South Korea offers talks with defiant North ahead of Olympics
South Korea on Tuesday offered talks with North Korea amid a standoff over its weapons programs, a day after North Korean leader Kim Jong Un said he was open to negotiations but that his country would push ahead with “mass producing” nuclear warheads, Reuters reports.
The offer for high-level talks next Tuesday had been discussed with the United States, the South’s unification minister said, while a decision on whether to push back a massive joint military drill between South Korea and the United States until after the Winter Olympics was pending.
Tension has been rising over North Korea’s nuclear and missile programs, which it pursues in defiance of years of U.N. Security Council resolutions, with bellicose rhetoric coming from both Pyongyang and the White House. The North sees the regular war drills between the South and the United States as preparations for war.
“We look forward to candidly discussing interests from both sides face-to-face with North Korea along with the North’s participation in the Pyeongchang Winter Olympics,” Unification Minister Cho Myong-gyon told reporters.
Cho said he expects the dialogue at the border village of Panmunjom, if it happens, to be focused on North Korea’s participation at the Olympics in February, but other issues would likely arise, including the decentralization of North Korea.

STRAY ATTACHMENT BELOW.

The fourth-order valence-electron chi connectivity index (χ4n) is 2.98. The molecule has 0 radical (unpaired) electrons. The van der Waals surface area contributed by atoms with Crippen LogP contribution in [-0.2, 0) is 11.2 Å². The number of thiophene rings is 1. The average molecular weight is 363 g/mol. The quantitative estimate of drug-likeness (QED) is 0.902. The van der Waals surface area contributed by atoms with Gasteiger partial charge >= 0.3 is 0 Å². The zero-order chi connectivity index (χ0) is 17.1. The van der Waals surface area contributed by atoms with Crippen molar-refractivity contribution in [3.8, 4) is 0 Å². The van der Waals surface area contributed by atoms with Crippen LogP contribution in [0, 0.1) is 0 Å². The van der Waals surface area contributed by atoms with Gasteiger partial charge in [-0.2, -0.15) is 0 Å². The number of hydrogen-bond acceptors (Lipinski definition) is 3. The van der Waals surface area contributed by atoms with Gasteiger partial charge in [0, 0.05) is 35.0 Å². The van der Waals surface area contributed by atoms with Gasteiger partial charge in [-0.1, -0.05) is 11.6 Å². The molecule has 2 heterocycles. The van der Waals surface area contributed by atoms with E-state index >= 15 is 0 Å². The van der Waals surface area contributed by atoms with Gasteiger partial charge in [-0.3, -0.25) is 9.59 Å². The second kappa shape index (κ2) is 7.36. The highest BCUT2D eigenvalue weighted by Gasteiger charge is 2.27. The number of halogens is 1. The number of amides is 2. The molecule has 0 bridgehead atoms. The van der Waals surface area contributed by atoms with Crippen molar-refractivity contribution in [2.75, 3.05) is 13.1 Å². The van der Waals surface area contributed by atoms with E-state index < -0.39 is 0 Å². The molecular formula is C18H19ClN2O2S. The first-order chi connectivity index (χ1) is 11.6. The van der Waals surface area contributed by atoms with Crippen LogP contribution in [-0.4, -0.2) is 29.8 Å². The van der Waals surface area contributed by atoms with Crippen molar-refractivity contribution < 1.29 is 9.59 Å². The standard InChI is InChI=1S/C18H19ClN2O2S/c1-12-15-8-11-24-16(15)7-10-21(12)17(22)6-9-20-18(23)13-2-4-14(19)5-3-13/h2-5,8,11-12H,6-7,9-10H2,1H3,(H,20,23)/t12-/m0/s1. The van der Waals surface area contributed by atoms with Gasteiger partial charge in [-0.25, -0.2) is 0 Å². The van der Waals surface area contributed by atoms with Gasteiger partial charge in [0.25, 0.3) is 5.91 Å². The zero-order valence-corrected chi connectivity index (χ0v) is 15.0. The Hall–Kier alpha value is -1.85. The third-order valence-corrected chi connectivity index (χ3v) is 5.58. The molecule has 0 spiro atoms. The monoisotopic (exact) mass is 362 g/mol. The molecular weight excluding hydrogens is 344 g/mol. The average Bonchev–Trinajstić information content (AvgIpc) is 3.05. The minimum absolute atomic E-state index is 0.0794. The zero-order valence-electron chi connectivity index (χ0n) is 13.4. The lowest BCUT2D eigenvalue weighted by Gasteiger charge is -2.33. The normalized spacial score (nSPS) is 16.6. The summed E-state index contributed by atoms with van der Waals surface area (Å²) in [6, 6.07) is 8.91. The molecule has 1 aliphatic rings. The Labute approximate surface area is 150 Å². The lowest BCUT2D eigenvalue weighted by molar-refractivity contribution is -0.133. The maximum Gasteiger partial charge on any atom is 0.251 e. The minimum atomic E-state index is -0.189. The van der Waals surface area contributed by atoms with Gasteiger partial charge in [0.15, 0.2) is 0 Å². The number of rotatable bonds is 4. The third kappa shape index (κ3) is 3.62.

Should the talks be held on Jan. 9, it would be the first such dialogue since a vice-ministerial meeting in December 2015.
The offer landed after a New Year’s Day speech by Kim who said he was “open to dialogue” with Seoul, and for North Korean athletes to possibly take part in the Winter Games, but he persistently declared North Korea a nuclear power.
After welcoming Kim’s address, South Korean President Moon Jae-in had asked his government earlier in the day to move as quickly as possible to bring North Korea to the Olympics.
Chinese Foreign Ministry spokesman Geng Shuang said the recent positive comments from both sides about improving relations, and Kim’s remarks about participating in the upcoming Olympics, were a “good thing”.
“China welcomes and supports North Korea and South Korea taking earnest efforts to treat this as an opportunity to improve mutual relations, promote the alleviation of the situation on the Korean peninsula and realize denuclearization on the peninsula.”
North Korea, which regularly threatens to destroy the United States, South Korea and Japan, tested its most powerful intercontinental ballistic missile in November, which it said was capable of delivering a warhead to anywhere in the United States.
Kim said in a New Year’s Day speech on Monday he would consider sending a delegation to the Olympics.